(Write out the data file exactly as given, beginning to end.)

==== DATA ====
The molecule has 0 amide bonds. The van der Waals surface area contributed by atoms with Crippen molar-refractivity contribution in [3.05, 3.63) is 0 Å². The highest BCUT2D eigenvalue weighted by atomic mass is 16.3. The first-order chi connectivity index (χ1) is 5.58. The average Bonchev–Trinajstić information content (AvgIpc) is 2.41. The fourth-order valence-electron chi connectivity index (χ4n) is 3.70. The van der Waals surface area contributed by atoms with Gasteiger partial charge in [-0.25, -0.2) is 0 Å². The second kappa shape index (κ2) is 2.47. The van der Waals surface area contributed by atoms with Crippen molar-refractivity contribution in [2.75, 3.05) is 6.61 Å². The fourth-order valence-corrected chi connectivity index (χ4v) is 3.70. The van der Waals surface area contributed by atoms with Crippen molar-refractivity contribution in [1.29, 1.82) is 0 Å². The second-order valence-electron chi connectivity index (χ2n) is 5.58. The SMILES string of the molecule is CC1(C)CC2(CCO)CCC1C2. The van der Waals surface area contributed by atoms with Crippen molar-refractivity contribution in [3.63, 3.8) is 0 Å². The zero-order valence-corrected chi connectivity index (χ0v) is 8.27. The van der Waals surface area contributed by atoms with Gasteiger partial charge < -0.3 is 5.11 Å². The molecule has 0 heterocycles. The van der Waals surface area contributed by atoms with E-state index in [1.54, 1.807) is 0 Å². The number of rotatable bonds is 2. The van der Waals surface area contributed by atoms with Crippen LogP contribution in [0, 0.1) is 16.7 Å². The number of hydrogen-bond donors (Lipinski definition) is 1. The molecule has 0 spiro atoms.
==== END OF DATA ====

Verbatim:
The molecule has 0 amide bonds. The van der Waals surface area contributed by atoms with Crippen molar-refractivity contribution in [3.05, 3.63) is 0 Å². The highest BCUT2D eigenvalue weighted by atomic mass is 16.3. The first-order chi connectivity index (χ1) is 5.58. The average Bonchev–Trinajstić information content (AvgIpc) is 2.41. The fourth-order valence-electron chi connectivity index (χ4n) is 3.70. The van der Waals surface area contributed by atoms with Gasteiger partial charge in [-0.25, -0.2) is 0 Å². The second kappa shape index (κ2) is 2.47. The van der Waals surface area contributed by atoms with Crippen molar-refractivity contribution in [2.75, 3.05) is 6.61 Å². The fourth-order valence-corrected chi connectivity index (χ4v) is 3.70. The van der Waals surface area contributed by atoms with Crippen molar-refractivity contribution in [1.29, 1.82) is 0 Å². The second-order valence-electron chi connectivity index (χ2n) is 5.58. The SMILES string of the molecule is CC1(C)CC2(CCO)CCC1C2. The van der Waals surface area contributed by atoms with Crippen molar-refractivity contribution in [3.63, 3.8) is 0 Å². The zero-order valence-corrected chi connectivity index (χ0v) is 8.27. The van der Waals surface area contributed by atoms with Gasteiger partial charge < -0.3 is 5.11 Å². The molecule has 0 heterocycles. The van der Waals surface area contributed by atoms with E-state index in [1.54, 1.807) is 0 Å². The number of rotatable bonds is 2. The van der Waals surface area contributed by atoms with Crippen LogP contribution in [0, 0.1) is 16.7 Å². The number of hydrogen-bond donors (Lipinski definition) is 1. The molecule has 0 spiro atoms.